Proper Core-Based Petrophysical Analysis Doubles Size of Ha'py Field
- William T. Bryant (BP Egypt Gas Business Unit) | Robert B. Truman II (Baker Atlas)
- Document ID
- Society of Petroleum Engineers
- SPE Annual Technical Conference and Exhibition, 29 September-2 October, San Antonio, Texas
- Publication Date
- Document Type
- Conference Paper
- 2002. Society of Petroleum Engineers
- 5.7 Reserves Evaluation, 4.1.2 Separation and Treating, 1.6 Drilling Operations, 5.1.2 Faults and Fracture Characterisation, 5.1 Reservoir Characterisation, 1.6.9 Coring, Fishing, 5.6.1 Open hole/cased hole log analysis, 4.1.5 Processing Equipment, 5.1.1 Exploration, Development, Structural Geology, 5.5.2 Core Analysis, 2.4.3 Sand/Solids Control, 5.6.2 Core Analysis, 1.2.3 Rock properties, 5.2 Reservoir Fluid Dynamics, 4.3.1 Hydrates
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The Ha'py Field is located offshore Egypt and is part of the Pliocene producing trend north of the Nile Delta. The original interpretation for the gas in place for the Ha'py Field by Amoco and others was 989 Bcf. Re-evaluation of the field increased the gas in place to 2045 Bcf proven. Subsequent production in the field has substantiated the large increase of the gas in place as a result of the re-evaluation. The initial underestimation of the gas in place was a result of the use of an incorrect log-derived porosity model. This porosity model is not compatible with the petrophysical water saturation relationship used. The incompatibility stems from the fact that petroleum engineers and petrophysicists have different definitions for the terms effective porosity and total porosity. The difference in definitions may lead a petrophysicist to improperly model the well logs to the available core analysis. In addition, the engineer may mis-apply the petrophysicist's results to the reservoir characterization. This improper application leads to a substantial underestimation of hydrocarbon pore volume. The higher the clay and shale content in the reservoir, the greater the error. Definitions will be clarified and explained as they apply to core analysis, reservoir engineering and petrophysics, along with examples using core analysis. Correct modeling of porosity data in these shaly reservoirs lead to the increased estimation of the gas in place.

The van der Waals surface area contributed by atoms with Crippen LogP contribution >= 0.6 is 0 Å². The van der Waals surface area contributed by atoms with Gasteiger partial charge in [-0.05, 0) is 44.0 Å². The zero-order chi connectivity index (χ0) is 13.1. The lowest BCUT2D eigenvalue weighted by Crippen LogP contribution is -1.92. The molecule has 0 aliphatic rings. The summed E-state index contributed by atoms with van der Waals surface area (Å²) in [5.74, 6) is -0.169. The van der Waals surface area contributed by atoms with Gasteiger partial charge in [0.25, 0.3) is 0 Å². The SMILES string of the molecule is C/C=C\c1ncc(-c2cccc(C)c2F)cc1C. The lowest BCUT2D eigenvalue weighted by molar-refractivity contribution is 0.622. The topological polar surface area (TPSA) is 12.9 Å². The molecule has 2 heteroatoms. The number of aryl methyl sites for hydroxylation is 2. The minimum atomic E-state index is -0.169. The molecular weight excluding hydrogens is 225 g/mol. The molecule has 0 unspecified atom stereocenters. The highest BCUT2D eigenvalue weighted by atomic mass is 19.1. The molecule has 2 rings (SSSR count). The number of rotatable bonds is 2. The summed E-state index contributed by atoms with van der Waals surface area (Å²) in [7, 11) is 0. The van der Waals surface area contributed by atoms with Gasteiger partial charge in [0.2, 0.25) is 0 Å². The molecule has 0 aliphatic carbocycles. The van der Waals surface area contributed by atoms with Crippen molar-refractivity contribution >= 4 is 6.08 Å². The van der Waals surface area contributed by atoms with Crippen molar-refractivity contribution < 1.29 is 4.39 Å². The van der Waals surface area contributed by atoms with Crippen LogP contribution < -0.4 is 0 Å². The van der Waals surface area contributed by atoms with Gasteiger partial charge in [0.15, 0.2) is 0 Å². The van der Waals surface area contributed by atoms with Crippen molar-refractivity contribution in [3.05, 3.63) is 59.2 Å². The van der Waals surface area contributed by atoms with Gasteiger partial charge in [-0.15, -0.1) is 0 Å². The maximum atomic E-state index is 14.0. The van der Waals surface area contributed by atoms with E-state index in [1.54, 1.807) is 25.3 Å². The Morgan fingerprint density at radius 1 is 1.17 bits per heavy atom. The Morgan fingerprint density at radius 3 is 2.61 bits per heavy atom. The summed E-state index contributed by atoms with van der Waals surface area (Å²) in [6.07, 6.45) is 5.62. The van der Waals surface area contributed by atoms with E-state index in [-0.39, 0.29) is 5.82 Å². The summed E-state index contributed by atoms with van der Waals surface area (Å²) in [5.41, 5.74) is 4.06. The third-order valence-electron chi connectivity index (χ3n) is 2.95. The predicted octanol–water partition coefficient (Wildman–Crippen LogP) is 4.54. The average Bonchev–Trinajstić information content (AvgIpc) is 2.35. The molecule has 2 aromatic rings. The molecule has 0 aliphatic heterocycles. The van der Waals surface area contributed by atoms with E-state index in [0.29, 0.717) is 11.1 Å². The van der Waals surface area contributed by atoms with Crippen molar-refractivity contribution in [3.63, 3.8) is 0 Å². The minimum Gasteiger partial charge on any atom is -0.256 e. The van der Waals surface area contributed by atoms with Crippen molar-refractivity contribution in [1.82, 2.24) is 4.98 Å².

The Ha'py Field is located in the frontier development area of the outer shelf of the Nile Delta.1 The offshore gas field, discovered by Amoco and IEOC (AGIP) in 1996, is one of the more significant gas discoveries in the Pliocene Trend, with gas in place estimated at approximately 2045 Bcf , (Figure 1).
The main reservoir in Ha'py Field is the A20 Sand of the Pliocene Kafr El Sheikh formation. In the Ha'py area, the Kafr El Sheikh consists of interbedded turbidite sands and prodelta shales.2 The A20 Sand is an unconsolidated clay-rich prograding fan built of slump deposits. The A20 Sand varies widely in thickness around the field, in places exceeding 100 m. The average porosity of the A20 Sand is 30 % with an average permeability of 10 md.
Structurally, the Ha'py Field lies within a province of northwest-southeast trending growth faults. The field is a structural trap formed where two of these growth faults merge. Kafr El Sheikh prodelta shales seal the trap, and is gas filled to the synclinal spill point. The reservoir ranges in depth from approximately 1350 to 1750 m, a 400-m gas column.
Ha'py Field was first recognized on the basis of a high-amplitude seismic anomaly, or "bright spot" as shown in Figure 2. Subsequent drilling of the Ha'py-1 discovery well confirmed the presence of gas in the A20 Sand that created the amplitude anomaly. Seismic mapping of the anomaly indicated a gas accumulation covering a large area (46 km , or 11,350 acres), but accurate determination of reserves within this area proved a difficult task. The anomalous interval exhibited variations in thickness and intensity, with numerous internal reflections as shown in both Figures 2 and 3. Furthermore, test results indicating a flow potential of up to 1.6 MCMD (56 MMcfd) appeared inconsistent with the shaly nature of the reservoir.
To address the uncertainties in resource size and deliverability, a reanalysis of the data and reservoir characterization study was conducted.
Definitions and Terminology
Petroleum engineers, in dealing with reservoir rocks, define two types of porosity: total porosity and effective porosity. "Total porosity is the ratio of the total void space in the rock to the bulk volume of the rock; effective porosity is a ratio of the interconnected void space in the rock to the bulk volume, each expressed in percent." 3
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